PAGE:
New Read: The Da Vinci Code

The Da Vinci Code

Back in June, I finally got round to reading The Da Vinci Code by Dan Brown, which is the second thrilling Robert Langdon adventure but I somehow managed to skip reading it and read all the other books first.

The Da Vinci Code re-unites us with Brown’s well loved protagonist Robert Langdon, a symbolist professor at Harvard University, who is in Paris to give a talk after his famous escapade in Vatican City. Now Robert has unwittingly been drawn in as a suspect for the murder of Jacques Saunière, the elderly curator, who was found in the Louvre with his body covered in baffling symbols. Robert is forced to go on the run with the help of police cryptologist, Sophie Neveu. Together they need to decipher the baffling riddles and follow the hidden clues within Leonardo da Vinci’s work to uncover dangerous secrets and find the true killer.

Robert Langdon has appeared in three of Brown’s others novels; Angels and Demons, The Lost Symbol and Inferno. Robert is in his forties, intelligent, cultured and let’s face it rather geeky; for which I love him. In the film adaptations Tom Hanks plays Robert and while I think Hanks is not quite tall enough he does suit the character very well – I must admit when reading the books now I picture him. For this adventure Robert is joined by the young, beautiful and gifted French cryptologist Sophie Neveu, who just so happens to be the estranged granddaughter of the murder victim, Jacques Saunière. I really liked Sophie and she brings her own mystery to the story too.

I have read three of Brown’s previous thrillers led by Robert Langdon; Angels and DemonsThe Lost Symbol and Inferno. All have been gripping thrillers although the American setting of The Lost Symbol didn’t grab my imagination as much as the Italian settings of Angels and Demons and Inferno. Knowing this you may well have guessed how pleased I was that this novel took us to Paris, the old and beautiful city of love, history, revolution and art. Later in the book, we also got to visit historical sites in London and Scotland – so not only was I gripped but my inner history nerd was happy too.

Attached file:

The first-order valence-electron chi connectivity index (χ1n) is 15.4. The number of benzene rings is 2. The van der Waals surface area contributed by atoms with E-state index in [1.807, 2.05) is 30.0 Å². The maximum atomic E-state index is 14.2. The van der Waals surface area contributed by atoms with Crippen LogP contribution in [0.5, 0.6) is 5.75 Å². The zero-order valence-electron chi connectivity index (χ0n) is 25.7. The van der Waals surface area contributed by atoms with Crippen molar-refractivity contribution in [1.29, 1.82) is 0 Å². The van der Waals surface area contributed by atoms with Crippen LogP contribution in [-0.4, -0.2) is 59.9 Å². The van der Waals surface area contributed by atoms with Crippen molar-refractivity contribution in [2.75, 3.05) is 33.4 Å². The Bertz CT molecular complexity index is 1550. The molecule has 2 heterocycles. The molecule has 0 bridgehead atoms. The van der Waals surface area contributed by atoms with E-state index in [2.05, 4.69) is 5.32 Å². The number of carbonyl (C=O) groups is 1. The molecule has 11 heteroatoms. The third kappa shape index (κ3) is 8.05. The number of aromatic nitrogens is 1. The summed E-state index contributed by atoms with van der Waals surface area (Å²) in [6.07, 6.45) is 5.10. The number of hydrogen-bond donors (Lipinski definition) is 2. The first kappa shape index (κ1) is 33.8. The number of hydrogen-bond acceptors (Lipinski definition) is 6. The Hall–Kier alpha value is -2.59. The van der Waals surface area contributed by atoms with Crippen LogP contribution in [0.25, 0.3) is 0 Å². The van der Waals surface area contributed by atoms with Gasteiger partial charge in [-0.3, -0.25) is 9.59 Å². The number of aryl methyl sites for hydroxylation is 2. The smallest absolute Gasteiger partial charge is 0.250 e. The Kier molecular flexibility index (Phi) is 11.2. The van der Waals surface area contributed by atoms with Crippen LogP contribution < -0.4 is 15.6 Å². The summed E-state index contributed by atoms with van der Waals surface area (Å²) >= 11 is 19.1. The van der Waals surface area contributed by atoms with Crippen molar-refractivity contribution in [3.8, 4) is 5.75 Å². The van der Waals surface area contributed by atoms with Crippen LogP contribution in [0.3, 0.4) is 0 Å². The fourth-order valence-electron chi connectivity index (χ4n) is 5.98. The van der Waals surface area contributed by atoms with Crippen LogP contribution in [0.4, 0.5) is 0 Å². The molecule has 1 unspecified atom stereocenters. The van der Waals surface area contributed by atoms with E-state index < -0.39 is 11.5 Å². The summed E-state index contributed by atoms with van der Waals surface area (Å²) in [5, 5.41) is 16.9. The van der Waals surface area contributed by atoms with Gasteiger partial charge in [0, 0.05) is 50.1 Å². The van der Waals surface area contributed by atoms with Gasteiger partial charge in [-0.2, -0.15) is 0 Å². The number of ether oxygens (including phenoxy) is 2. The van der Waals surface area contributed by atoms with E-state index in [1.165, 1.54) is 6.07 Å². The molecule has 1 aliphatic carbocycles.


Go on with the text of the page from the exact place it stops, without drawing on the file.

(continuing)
The Da Vinci Code was another gripping thriller that follows Professor Robert Langdon through the history, art and symbols of Leonardo da Vinci and delves into the secrets of the Priory of Sion. I am now eagerly awaiting the release of the Inferno film adaptation later this year even more. Great read.

Have you read this? Are you a fan of the Langdon thrillers?

10 Books of Summer – 2/10

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8 thoughts on “New Read: The Da Vinci Code

  1. I haven’t but I’ll likely read them one day. I was surprised to hear you hadn’t read this, glad you have now and that it was good 🙂 I always thought it was all-Europe so that’s surprising about the American setting of one, though I suppose it adds variety and intrigue.

    1. Charlie, I hope one day you enjoy these books 🙂 The character Robert Langdon is American so I suppose it makes sense to have one of the books there, and while the story was as equally thrilling as other books sadly, for me, the setting just didn’t have the same history or romance to it. From those I’ve spoken to and the fact they’ve not made it into a film it would appear I’m not the only one who didn’t enjoy it as much.

  2. The only Langdon book I’ve ever read is this one, which I read twice. The first time I read it, I thought it was the most incendiary book I had ever read. The second time around I found it way too long. Love it or hate it, it is a book that grabs you and doesn’t let you go until its gripping ending. While I did like the movie, I don’t think it did enough justice to the book. I too am waiting for the release of Inferno.

    1. Carmen, I am pleased to hear you’ve read this but sorry that you found it too long on your second read – I whizzed through it however it was my first time reading it, although I knew the general plot from the film. I hope the wait for Inferno doesn’t feel too long for us 😀

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